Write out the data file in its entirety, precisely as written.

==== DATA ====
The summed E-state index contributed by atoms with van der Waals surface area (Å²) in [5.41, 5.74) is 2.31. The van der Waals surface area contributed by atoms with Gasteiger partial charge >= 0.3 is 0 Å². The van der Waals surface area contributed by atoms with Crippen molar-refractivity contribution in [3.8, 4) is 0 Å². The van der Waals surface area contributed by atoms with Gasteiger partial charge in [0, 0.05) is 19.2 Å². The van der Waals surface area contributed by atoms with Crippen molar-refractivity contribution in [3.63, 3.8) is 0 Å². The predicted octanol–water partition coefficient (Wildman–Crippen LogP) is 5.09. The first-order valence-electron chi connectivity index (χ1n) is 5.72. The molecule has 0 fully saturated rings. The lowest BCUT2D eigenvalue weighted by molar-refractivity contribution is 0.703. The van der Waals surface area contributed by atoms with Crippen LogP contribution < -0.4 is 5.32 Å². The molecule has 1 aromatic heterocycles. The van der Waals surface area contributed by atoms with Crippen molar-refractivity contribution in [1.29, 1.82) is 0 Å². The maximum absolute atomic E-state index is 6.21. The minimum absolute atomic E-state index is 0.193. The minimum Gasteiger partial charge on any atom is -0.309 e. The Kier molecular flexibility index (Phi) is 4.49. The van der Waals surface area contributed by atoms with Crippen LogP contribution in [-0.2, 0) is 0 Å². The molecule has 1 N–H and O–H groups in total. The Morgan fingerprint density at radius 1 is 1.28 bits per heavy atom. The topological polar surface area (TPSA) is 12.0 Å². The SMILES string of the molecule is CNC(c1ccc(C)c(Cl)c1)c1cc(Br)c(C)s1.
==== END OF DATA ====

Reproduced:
The summed E-state index contributed by atoms with van der Waals surface area (Å²) in [5.41, 5.74) is 2.31. The van der Waals surface area contributed by atoms with Gasteiger partial charge >= 0.3 is 0 Å². The van der Waals surface area contributed by atoms with Crippen molar-refractivity contribution in [3.8, 4) is 0 Å². The van der Waals surface area contributed by atoms with Gasteiger partial charge in [0, 0.05) is 19.2 Å². The van der Waals surface area contributed by atoms with Crippen molar-refractivity contribution in [3.63, 3.8) is 0 Å². The predicted octanol–water partition coefficient (Wildman–Crippen LogP) is 5.09. The first-order valence-electron chi connectivity index (χ1n) is 5.72. The molecule has 0 fully saturated rings. The lowest BCUT2D eigenvalue weighted by molar-refractivity contribution is 0.703. The van der Waals surface area contributed by atoms with Crippen LogP contribution < -0.4 is 5.32 Å². The molecule has 1 aromatic heterocycles. The van der Waals surface area contributed by atoms with Crippen molar-refractivity contribution in [1.29, 1.82) is 0 Å². The maximum absolute atomic E-state index is 6.21. The minimum absolute atomic E-state index is 0.193. The minimum Gasteiger partial charge on any atom is -0.309 e. The Kier molecular flexibility index (Phi) is 4.49. The van der Waals surface area contributed by atoms with Crippen LogP contribution in [-0.2, 0) is 0 Å². The molecule has 1 N–H and O–H groups in total. The Morgan fingerprint density at radius 1 is 1.28 bits per heavy atom. The topological polar surface area (TPSA) is 12.0 Å². The SMILES string of the molecule is CNC(c1ccc(C)c(Cl)c1)c1cc(Br)c(C)s1.